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Theological Insights from Southwestern

Seven Summits Worth Climbing in Church History: Balthasar Hubmaier

Editor’s Note: This article originally appeared on B&H Academic Blog and is part of a series of theological biographies by Jason Duesing: Seven Summits Worth Climbing in Church History.

One man’s noise is another man’s symphony. Indeed, the sirens of Balthasar Hubmaier (1480?-1528) and the Anabaptists clamored in complete cacophony to Huldrich Zwingli and the Swiss Reformer’s idea of a Magisterial Reformation. What is more, most of the historical tradition that followed until the twentieth century agreed with Zwingli that the Anabaptists were disorderly radicals of extreme dissonance. Yet, as William Estep argued, “Anabaptism might well be, outside the Reformation itself, the most influential movement the sixteenth century spawned” for “concepts such as religious liberty and its concomitant, the separation of church and state, may be directly traced to sixteenth century Anabaptism.” George Hunston Williams provided the most extensive treatment showing that not all sixteenth century Anabaptists were a part of a “program for violent destruction of Europe’s religious and social institutions.” Williams identified three groups of Anabaptists: revolutionary, contemplative, and evangelical—with the latter most theologically close to the Magisterial Reformers in terms of their doctrines of the sole authority of Scripture and justification by faith alone. In the doctrine of salvation and especially the doctrine of the church they differed, but never to the point of violence or mass social revolution. Among these evangelical Anabaptists, Balthasar Hubmaier emerged as the chief theologian and spokesman.  Read More »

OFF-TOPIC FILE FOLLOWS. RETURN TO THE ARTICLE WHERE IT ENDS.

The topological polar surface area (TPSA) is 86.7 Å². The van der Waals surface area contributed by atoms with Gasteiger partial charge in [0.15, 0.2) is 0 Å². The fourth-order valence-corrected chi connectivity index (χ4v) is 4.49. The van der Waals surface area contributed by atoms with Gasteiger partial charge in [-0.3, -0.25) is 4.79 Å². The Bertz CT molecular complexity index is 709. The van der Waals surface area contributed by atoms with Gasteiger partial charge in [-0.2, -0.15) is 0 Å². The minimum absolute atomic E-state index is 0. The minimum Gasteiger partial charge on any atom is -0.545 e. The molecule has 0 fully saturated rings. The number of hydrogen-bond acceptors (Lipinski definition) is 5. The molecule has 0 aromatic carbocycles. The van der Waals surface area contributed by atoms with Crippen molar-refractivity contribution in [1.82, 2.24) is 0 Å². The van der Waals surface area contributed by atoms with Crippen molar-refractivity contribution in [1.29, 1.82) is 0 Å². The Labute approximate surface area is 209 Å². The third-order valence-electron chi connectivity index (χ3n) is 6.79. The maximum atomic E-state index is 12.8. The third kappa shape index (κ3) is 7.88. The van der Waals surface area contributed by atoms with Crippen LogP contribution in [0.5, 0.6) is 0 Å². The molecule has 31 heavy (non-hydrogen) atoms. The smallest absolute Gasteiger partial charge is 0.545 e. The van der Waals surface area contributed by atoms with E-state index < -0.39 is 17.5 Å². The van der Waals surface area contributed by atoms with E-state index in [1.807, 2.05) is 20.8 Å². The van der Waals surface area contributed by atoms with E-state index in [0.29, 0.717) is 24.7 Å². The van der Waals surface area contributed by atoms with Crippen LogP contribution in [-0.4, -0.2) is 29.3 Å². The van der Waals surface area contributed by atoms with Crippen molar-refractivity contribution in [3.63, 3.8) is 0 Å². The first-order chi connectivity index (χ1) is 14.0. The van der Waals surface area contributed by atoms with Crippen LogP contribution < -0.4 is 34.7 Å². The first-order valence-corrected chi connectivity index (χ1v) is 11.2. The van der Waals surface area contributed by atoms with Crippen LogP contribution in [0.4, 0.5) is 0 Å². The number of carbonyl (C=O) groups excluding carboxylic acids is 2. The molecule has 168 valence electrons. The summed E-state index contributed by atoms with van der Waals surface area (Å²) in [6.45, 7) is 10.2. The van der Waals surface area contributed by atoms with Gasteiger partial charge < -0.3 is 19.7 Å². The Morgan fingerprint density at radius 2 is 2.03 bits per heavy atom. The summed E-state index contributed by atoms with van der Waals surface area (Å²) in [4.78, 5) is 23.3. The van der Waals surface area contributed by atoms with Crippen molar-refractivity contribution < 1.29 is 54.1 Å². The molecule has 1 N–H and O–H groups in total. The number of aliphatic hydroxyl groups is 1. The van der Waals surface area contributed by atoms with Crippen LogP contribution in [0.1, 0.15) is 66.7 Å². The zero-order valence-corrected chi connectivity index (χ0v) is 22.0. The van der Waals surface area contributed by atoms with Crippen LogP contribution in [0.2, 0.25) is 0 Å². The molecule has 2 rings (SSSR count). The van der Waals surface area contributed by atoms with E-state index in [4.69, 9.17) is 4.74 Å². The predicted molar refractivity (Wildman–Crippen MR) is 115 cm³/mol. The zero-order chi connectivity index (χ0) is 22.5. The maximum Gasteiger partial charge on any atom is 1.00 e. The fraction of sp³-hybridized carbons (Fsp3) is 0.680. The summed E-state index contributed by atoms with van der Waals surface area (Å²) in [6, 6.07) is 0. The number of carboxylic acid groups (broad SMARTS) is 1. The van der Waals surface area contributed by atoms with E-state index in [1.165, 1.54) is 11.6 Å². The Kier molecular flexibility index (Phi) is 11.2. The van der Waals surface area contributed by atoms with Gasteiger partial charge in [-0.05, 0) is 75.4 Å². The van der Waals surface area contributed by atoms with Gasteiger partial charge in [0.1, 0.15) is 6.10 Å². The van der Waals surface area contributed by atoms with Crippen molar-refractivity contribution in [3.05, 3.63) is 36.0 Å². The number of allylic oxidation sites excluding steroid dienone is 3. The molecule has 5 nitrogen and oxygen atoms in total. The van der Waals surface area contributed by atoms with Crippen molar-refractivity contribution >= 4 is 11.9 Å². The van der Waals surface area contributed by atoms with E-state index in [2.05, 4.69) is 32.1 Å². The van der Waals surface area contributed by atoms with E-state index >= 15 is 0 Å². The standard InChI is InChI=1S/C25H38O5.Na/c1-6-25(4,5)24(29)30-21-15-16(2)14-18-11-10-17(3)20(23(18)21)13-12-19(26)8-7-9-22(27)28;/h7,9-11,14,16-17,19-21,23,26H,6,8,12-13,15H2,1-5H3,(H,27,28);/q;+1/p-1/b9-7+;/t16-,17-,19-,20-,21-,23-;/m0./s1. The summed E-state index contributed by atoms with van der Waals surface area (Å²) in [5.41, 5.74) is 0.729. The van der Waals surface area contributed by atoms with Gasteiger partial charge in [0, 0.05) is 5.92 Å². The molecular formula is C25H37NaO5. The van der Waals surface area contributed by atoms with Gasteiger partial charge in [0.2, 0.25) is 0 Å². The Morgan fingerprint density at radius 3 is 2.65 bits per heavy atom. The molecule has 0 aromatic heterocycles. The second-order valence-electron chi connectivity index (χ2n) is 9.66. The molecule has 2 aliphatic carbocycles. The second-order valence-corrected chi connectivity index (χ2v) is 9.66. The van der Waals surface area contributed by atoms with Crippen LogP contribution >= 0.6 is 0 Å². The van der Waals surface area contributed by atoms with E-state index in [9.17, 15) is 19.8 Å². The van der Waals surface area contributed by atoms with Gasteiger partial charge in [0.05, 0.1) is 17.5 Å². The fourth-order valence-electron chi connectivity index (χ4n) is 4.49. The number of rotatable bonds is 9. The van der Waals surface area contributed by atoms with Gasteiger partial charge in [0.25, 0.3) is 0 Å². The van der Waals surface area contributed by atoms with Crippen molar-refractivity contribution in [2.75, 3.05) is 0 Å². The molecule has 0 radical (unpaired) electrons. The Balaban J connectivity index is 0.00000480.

History, the Supreme Court, and Same-Sex Marriage

For the last two days I have been telling my classes that we are living history in this moment. Most of us take little notice of the oral arguments being made before the Supreme Court of the United States. We recognize few of the names of cases, and even fewer names of those who have served as justices. However, Hollingsworth v. Perry and United States v. Windsor may become as familiar as Roe v. Wade or Lawrence v. Texas. In fact, the names Scalia, Kennedy, Thomas, Ginsburg, Breyer, Roberts, Alito, Sotomayor, and Kagan may become quite familiar through the years. Much of the historical significance of these cases and justices hinges not on what happened during the oral arguments on March 26–27, 2013, but on the written opinions that will likely be released in June. Read More »

BibleShelf_TheoMatters

We Should Study Systematic Theology for Others (cont.)

Practical Application

  • iPhone…check
  • bag of candy…check
  • deflated soccer ball…check
  • Polaroid Instant Camera…check.

You are ready to go. You’re going to impress everyone with your knowledge of how to draw a crowd in those African villages. Between your instant photos in villages that don’t think you are stealing their souls and your bags of candy, you’re about to become a rock star. Read More »

Wrestling with the Hiddenness of God